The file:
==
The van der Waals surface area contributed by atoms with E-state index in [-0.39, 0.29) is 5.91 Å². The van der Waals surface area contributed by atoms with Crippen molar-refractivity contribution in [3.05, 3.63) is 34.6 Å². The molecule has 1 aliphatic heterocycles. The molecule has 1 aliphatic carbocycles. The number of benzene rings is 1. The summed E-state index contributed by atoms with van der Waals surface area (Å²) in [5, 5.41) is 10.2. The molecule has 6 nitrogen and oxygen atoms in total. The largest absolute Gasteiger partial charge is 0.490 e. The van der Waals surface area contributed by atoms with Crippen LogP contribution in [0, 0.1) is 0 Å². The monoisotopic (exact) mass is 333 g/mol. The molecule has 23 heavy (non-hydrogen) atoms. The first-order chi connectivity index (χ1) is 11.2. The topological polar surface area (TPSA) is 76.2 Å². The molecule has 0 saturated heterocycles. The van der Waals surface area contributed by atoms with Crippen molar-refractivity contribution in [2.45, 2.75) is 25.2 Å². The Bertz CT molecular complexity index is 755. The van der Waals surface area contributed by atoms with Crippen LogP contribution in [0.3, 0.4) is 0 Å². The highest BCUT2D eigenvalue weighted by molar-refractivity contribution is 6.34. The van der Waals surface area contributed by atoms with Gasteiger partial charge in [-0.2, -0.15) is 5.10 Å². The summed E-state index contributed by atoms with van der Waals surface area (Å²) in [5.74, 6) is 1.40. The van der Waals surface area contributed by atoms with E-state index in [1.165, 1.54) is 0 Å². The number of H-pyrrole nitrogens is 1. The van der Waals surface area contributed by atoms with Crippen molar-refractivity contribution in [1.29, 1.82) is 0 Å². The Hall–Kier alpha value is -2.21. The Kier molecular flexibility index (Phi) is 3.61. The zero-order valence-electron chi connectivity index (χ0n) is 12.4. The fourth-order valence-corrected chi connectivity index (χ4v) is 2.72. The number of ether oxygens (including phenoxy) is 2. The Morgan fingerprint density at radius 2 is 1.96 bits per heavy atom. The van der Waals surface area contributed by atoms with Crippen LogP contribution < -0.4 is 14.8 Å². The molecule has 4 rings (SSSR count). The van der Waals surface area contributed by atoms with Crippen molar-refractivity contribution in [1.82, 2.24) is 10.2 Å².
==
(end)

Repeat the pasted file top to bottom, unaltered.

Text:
The van der Waals surface area contributed by atoms with E-state index in [-0.39, 0.29) is 5.91 Å². The van der Waals surface area contributed by atoms with Crippen molar-refractivity contribution in [3.05, 3.63) is 34.6 Å². The molecule has 1 aliphatic heterocycles. The molecule has 1 aliphatic carbocycles. The number of benzene rings is 1. The summed E-state index contributed by atoms with van der Waals surface area (Å²) in [5, 5.41) is 10.2. The molecule has 6 nitrogen and oxygen atoms in total. The largest absolute Gasteiger partial charge is 0.490 e. The van der Waals surface area contributed by atoms with Crippen LogP contribution in [0, 0.1) is 0 Å². The monoisotopic (exact) mass is 333 g/mol. The molecule has 23 heavy (non-hydrogen) atoms. The first-order chi connectivity index (χ1) is 11.2. The topological polar surface area (TPSA) is 76.2 Å². The molecule has 0 saturated heterocycles. The van der Waals surface area contributed by atoms with Crippen molar-refractivity contribution in [2.45, 2.75) is 25.2 Å². The Bertz CT molecular complexity index is 755. The van der Waals surface area contributed by atoms with Crippen LogP contribution in [0.3, 0.4) is 0 Å². The highest BCUT2D eigenvalue weighted by molar-refractivity contribution is 6.34. The van der Waals surface area contributed by atoms with Gasteiger partial charge in [-0.2, -0.15) is 5.10 Å². The summed E-state index contributed by atoms with van der Waals surface area (Å²) in [5.74, 6) is 1.40. The van der Waals surface area contributed by atoms with E-state index in [1.165, 1.54) is 0 Å². The number of H-pyrrole nitrogens is 1. The van der Waals surface area contributed by atoms with Crippen molar-refractivity contribution in [1.29, 1.82) is 0 Å². The Hall–Kier alpha value is -2.21. The Kier molecular flexibility index (Phi) is 3.61. The zero-order valence-electron chi connectivity index (χ0n) is 12.4. The fourth-order valence-corrected chi connectivity index (χ4v) is 2.72. The number of ether oxygens (including phenoxy) is 2. The Morgan fingerprint density at radius 2 is 1.96 bits per heavy atom. The van der Waals surface area contributed by atoms with Crippen LogP contribution < -0.4 is 14.8 Å². The molecule has 4 rings (SSSR count). The van der Waals surface area contributed by atoms with Crippen molar-refractivity contribution in [1.82, 2.24) is 10.2 Å².